HONOLULU (HawaiiNewsNow) - Just a day after a Hawaii News Now investigation raised questions about whether the nonprofit Honolulu Zoo Society was doing enough to support the financially struggling zoo, two top city officials toured the zoo searching for ways to make improvements.
Honolulu Mayor Kirk Caldwell and Council member Kymberly Pine, who chairs the committee that oversees the zoo, toured the property Friday, escorted by Acting Zoo Director Baird Fleming.
Pine said the tour was set up in the middle of last month, after she expressed concern when the fifth zoo director in four years resigned.
"It sounds like there are problems somewhere. And having numerous directors either leave or resign in such a short period of time. It does raise concerns that something's wrong," said Pine.
After the city hired its last two zoo directors from the mainland, and neither of them had any previous zoo experience, the mayor now wants to hire from within and has limited the applicants to current city employees.
"We need a zoo director who's committed to stay here, who loves this place, doesn't come back and talk stink, but is committed to spend many, many years here, make a career and show the dedication to get us back on course," Caldwell told Hawaii News Now.
Two former zoo directors have complained the nonprofit Honolulu Zoo Society has neglected to raise badly-needed funds for the zoo, giving just 10 percent of its $1.5 million annual budget to the zoo in direct support.
Caldwell says the city is "developing a better relationship with the Zoo Society, where we really are working in a collaborative way, where we're getting money that we need to improve our services at the zoo."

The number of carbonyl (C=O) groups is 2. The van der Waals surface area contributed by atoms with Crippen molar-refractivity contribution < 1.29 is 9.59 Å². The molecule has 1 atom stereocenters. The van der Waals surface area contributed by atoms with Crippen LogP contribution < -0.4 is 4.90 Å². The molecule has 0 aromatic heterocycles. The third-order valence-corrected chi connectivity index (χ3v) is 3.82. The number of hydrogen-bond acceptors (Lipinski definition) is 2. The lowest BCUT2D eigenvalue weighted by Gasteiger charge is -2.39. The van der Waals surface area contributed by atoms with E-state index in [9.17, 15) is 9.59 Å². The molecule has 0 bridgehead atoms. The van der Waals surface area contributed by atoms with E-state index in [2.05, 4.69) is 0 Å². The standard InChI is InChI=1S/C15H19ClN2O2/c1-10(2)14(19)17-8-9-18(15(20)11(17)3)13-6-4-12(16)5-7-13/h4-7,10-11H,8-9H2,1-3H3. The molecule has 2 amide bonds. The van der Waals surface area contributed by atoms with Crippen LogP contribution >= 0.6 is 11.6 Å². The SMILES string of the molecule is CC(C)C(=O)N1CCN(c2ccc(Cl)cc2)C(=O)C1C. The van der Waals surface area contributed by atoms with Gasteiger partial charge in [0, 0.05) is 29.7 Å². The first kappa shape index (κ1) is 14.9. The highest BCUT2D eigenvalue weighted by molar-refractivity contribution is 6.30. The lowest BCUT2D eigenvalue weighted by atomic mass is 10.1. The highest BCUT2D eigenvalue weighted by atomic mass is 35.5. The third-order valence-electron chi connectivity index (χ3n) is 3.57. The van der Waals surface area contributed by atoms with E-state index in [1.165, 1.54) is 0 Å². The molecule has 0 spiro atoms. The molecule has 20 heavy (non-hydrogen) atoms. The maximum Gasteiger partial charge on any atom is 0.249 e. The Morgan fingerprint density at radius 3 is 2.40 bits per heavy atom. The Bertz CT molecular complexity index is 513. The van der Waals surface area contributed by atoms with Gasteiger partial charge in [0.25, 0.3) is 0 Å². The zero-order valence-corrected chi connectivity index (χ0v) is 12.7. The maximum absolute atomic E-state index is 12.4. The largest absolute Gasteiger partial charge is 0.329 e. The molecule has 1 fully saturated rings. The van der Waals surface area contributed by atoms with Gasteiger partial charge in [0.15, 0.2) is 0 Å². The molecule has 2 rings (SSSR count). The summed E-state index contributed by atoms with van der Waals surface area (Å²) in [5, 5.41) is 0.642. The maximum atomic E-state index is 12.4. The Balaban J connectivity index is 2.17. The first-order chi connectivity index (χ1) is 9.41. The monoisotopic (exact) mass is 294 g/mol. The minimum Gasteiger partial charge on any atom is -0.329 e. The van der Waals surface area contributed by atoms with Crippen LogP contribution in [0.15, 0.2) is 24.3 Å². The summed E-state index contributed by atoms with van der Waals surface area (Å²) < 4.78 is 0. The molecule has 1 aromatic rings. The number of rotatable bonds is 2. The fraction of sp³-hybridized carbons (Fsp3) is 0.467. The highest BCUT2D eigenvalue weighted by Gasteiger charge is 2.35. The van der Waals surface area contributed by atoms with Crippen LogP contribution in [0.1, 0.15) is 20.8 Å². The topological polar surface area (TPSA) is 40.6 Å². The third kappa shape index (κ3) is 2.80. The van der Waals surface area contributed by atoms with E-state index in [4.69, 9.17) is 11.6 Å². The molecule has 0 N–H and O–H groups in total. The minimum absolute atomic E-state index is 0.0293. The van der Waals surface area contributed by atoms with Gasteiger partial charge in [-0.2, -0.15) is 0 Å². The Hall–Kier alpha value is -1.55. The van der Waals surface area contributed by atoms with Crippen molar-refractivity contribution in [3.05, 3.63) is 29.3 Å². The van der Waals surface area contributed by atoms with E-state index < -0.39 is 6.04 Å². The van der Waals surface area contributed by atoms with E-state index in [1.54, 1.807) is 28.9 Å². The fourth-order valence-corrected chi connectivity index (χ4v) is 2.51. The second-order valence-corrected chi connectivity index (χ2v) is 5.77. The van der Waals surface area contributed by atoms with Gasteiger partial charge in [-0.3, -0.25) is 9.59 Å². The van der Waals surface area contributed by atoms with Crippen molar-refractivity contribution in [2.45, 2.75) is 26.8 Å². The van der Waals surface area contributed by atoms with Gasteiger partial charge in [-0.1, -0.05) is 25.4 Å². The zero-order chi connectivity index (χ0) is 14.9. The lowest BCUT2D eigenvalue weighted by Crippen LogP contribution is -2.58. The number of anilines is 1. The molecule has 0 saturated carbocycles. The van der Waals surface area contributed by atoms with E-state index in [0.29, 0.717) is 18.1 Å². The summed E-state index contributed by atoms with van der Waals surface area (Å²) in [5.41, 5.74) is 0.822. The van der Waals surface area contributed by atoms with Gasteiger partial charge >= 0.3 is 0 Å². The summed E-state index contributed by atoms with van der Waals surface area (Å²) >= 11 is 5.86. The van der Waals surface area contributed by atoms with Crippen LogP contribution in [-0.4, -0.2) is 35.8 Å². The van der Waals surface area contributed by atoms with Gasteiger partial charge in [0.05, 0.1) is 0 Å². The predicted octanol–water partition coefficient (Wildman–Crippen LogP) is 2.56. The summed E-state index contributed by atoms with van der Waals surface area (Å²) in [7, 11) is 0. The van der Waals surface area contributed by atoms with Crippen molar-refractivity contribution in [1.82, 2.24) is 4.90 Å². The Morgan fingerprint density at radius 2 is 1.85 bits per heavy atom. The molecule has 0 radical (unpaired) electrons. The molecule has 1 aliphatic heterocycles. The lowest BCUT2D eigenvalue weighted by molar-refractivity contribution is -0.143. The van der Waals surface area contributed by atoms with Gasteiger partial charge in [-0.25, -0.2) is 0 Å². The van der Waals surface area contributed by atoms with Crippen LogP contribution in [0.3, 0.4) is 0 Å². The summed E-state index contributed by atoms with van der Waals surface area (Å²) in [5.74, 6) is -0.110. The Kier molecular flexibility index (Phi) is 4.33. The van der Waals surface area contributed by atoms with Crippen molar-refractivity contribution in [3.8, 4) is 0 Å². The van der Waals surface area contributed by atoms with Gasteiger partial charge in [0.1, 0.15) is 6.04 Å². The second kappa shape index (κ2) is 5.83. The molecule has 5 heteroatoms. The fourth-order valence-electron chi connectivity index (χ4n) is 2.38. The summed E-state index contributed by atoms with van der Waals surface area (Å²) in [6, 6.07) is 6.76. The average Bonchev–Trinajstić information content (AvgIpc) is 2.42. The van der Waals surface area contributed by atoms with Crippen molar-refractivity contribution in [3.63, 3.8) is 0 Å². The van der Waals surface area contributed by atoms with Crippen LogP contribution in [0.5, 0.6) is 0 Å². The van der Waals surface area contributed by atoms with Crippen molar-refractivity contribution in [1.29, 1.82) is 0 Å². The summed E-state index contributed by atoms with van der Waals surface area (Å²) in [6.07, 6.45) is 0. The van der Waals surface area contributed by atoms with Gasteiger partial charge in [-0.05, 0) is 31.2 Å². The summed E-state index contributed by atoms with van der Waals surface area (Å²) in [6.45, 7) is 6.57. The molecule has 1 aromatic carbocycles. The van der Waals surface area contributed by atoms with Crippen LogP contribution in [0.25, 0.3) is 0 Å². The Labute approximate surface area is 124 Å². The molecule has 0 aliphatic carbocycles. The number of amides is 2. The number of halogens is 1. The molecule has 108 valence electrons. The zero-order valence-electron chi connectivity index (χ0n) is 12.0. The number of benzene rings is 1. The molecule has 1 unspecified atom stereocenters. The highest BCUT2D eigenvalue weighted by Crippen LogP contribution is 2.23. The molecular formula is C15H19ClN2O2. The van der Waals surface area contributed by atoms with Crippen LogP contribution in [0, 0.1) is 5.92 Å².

Fleming showed Caldwell and Pine the slimy, green pond in the primate exhibit where the city has asked the Zoo Society to pay to fix the broken filtration system.
"And so we need to decide do we want a zoo in the city of Honolulu and if the answer is yes, then we have to provide the funding necessary to make it successful," Pine said.
The mayor didn't offer budget specifics but said more money is on the way to the zoo.
"Our budget that will be submitted on March 1 will have more money to repair things that need to be repaired and it's going to have more money to improve staffing," Caldwell said.
Confidentially, many zoo employees said they are concerned the zoo will lose its accreditation when an inspection team comes here next January. So the city has very little time to turn things around.
Numerous zoo exhibits are empty, have broken fixtures and are in need of various repairs.
And even though they are grateful the mayor appears to be paying attention, zoo veterans point to a frustrating pattern, with the city spending money and resources in the year before an accreditation inspection, and then allowing the budgets to be cut and facilities to degrade once the zoo wins re-accreditation.